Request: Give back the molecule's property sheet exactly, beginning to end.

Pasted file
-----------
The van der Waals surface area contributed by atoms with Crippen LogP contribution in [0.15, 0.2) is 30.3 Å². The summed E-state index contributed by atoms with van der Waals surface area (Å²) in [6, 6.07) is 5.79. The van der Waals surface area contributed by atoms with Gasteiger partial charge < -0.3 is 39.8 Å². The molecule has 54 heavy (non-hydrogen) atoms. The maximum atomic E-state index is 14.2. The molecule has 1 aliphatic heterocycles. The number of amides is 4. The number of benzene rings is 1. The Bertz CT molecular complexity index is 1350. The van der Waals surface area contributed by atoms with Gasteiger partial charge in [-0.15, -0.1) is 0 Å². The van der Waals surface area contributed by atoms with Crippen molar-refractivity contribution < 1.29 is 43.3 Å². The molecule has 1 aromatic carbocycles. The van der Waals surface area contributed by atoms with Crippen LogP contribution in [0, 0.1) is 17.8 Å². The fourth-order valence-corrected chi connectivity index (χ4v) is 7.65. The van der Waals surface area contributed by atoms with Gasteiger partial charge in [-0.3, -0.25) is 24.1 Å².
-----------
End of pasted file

The van der Waals surface area contributed by atoms with Crippen LogP contribution in [0.15, 0.2) is 30.3 Å². The summed E-state index contributed by atoms with van der Waals surface area (Å²) in [6, 6.07) is 5.79. The van der Waals surface area contributed by atoms with Gasteiger partial charge < -0.3 is 39.8 Å². The molecule has 54 heavy (non-hydrogen) atoms. The maximum atomic E-state index is 14.2. The molecule has 1 aliphatic heterocycles. The number of amides is 4. The number of benzene rings is 1. The Bertz CT molecular complexity index is 1350. The van der Waals surface area contributed by atoms with Gasteiger partial charge in [-0.15, -0.1) is 0 Å². The van der Waals surface area contributed by atoms with Crippen molar-refractivity contribution < 1.29 is 43.3 Å². The molecule has 1 aromatic carbocycles. The van der Waals surface area contributed by atoms with Crippen LogP contribution in [0, 0.1) is 17.8 Å². The fourth-order valence-corrected chi connectivity index (χ4v) is 7.65. The van der Waals surface area contributed by atoms with Gasteiger partial charge in [-0.3, -0.25) is 24.1 Å².